Author(s): Lo AC, Soliman AS, Khaled HM, Aboelyazid A, Greenson JK
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Abstract PURPOSE: Lifestyle factors and environmental exposures might help explain the risk of colorectal carcinoma in countries where the incidence is low, but unique patterns of young onset and a high proportion of rectal cancer exist. METHODS: We obtained detailed lifestyle information from 421 patients with colorectal cancer and 439 hospital-controls in Egypt. Logistic regression models were computed to evaluate the risk factors of colorectal carcinoma. RESULTS: A history of pesticide exposure and more frequently eating food directly from farms were significantly associated with a higher risk of colorectal carcinoma (odds ratio = 2.6; 95\% CI = 1.1-5.9, and odds ratio = 4.6; 95\% CI = 1.5-14.6, respectively). Parous women who reported 7 or more live births or breastfed for 19 months or longer per live birth had a significantly lower risk for colorectal carcinoma (odds ratio = 0.3; 95\% CI = 0.2-0.7, and odds ratio = 0.2; 95\% CI = 0.1-0.4, respectively). Compared with patients aged 40 years or older, industrial exposures were more common in younger patients (P = .05). CONCLUSIONS: Agricultural and industrial exposures were associated with increased risk of colorectal carcinoma, whereas prolonged lactation and increased parity were inversely associated with colorectal carcinoma in women. Further research to elucidate the biological role of intense environmental and industrial exposures and reproductive factors including lactation may further clarify the etiology of colorectal cancer.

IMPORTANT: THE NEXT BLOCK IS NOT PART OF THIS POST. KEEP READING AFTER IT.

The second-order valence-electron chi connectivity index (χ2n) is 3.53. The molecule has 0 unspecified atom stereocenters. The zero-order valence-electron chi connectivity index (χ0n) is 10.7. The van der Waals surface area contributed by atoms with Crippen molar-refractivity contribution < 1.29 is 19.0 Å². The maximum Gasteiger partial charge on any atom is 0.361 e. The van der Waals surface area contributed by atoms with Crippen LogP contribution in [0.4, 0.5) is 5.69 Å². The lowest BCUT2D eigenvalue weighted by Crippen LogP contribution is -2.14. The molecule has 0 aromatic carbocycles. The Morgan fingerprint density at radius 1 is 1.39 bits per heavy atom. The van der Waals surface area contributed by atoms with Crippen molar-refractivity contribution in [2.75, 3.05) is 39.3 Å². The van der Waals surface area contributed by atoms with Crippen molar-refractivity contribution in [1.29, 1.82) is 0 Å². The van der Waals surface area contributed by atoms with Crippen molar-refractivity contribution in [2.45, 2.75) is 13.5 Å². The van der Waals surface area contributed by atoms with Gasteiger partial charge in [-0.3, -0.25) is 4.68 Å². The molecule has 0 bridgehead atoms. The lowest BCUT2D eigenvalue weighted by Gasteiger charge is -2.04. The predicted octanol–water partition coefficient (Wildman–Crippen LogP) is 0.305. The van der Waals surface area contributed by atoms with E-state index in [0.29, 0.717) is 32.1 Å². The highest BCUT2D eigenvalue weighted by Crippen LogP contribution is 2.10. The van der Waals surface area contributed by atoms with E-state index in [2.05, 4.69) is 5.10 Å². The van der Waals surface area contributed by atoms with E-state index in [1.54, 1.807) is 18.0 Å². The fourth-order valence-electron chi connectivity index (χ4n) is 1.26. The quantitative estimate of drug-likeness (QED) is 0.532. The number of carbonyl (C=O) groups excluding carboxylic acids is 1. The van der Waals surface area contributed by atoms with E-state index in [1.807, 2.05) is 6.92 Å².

This article was published in Dis Colon Rectum
and referenced in Reproductive System & Sexual Disorders: Current Research